Great article in the McKinsey Quarterly (free but registration required) called "Learning to Grow Again".
In recession, most companies know what they need to do: cut costs. But in recovery, corporate muscles that have gone unexercised must be flexed anew. In preparation, boards and top managers would do well to ask three basic questions.
What is success?
In earlier eras, the success of a company was judged by a mixture of measures, including its fundamental economic performance, its reputation with customers and employees, its stock price, and its responsibility to society at large. That changed in the 1980s and 1990s. Academic theory, the takeover boom, and shareholder activism led to a focus on share-holder value, all too often measured through the narrow prism of short-term movements in stock prices....
Factors outside management’s control, such as investor sentiment and overall market conditions, can have a major impact on share prices. Did all those CEOs really deserve to get rich from the rising tide of the 1990s? Likewise, some strong management teams have doubtless been punished unfairly during the downturn.
This raises troubling questions as companies look to manage the next era of growth while avoiding the pitfalls of the last... A more balanced view of success, and the time over which it is measured, would ultimately serve shareholders (and society) better by encouraging more innovation and growth.
How can we nurture talent?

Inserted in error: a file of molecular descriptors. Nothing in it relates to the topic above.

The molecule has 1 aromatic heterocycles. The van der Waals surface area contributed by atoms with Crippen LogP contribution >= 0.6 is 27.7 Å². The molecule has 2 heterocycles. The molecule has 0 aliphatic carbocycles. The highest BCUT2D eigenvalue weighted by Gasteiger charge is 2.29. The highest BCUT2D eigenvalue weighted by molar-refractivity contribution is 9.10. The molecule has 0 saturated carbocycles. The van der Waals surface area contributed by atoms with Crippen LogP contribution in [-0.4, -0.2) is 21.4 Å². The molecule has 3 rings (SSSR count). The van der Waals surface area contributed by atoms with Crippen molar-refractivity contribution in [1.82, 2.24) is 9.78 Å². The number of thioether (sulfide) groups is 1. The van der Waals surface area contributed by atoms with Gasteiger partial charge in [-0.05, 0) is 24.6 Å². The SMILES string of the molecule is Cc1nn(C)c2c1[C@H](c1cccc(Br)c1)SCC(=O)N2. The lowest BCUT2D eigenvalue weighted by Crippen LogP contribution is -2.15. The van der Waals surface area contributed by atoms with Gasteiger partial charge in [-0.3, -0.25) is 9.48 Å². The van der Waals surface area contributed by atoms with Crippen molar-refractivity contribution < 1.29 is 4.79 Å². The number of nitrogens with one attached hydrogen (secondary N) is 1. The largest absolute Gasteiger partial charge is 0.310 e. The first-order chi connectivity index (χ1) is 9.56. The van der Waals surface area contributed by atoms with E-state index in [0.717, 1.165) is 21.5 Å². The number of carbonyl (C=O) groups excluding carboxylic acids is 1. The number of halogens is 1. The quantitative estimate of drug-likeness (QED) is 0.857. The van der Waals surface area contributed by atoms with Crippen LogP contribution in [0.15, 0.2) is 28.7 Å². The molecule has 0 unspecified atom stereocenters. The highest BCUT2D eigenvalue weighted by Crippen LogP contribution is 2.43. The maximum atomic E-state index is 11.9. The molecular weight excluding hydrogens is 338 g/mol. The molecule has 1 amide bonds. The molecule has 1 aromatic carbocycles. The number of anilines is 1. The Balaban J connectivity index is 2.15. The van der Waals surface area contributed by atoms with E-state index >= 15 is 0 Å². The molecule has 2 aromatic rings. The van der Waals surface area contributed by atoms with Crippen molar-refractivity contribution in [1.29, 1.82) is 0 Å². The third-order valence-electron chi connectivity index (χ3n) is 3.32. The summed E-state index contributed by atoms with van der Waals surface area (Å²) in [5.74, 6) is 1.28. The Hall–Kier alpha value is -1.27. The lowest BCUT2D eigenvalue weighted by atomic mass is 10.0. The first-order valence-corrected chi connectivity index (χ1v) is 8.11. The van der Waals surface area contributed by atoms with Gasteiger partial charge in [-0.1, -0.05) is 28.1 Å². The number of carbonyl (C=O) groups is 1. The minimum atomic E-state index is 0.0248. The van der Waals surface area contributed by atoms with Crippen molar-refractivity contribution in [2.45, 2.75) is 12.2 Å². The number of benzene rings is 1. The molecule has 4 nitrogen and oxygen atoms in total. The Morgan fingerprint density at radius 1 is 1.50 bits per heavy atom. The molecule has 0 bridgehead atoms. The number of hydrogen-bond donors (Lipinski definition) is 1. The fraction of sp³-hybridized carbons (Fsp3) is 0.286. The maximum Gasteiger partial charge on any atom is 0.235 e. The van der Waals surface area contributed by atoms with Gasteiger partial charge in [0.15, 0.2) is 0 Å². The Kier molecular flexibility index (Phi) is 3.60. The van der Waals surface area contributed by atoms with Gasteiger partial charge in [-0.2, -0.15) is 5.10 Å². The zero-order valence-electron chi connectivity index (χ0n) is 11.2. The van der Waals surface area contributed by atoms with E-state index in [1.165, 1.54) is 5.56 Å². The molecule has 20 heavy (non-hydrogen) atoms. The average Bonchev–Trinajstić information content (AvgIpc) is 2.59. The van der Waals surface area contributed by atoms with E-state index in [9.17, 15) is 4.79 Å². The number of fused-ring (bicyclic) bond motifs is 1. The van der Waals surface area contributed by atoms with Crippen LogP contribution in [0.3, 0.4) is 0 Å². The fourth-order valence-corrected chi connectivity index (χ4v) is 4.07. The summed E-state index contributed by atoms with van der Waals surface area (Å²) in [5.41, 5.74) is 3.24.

...When the downturn came, there was an abrupt shift from "we value talent" to "you are a disposable cost." The options evaporated, the perks were withdrawn, and the layoffs came swiftly—in some cases, brutally. This tore the social fabric of many firms and left employees cynical. Trust will have to be earned again and a new compact forged between companies and employees.
...The best companies will create jobs and roles where employees feel they have some control over what they do, where professional relationships are valued, where more than lip service is paid to the work-life balance, and where there is a real belief in the social and ethical responsibility of the employer. The companies that translate these principles into concrete practices and build the social and knowledge capital of the organization will establish a source of competitive advantage not easily displaced.
What is the role of business in society?
...Market economies depend on integrity to function; companies should adhere to the values and norms of the communities in which they operate, as the great majority of businesses do. The drive for growth need not be at odds with environmental and other societal concerns...
Excellent summary of what businesses must do to survive and thrive. Far from being rocket science, it just comes down to the basics: balancing short- and long-term perspectives, valuing employees and acting with integrity.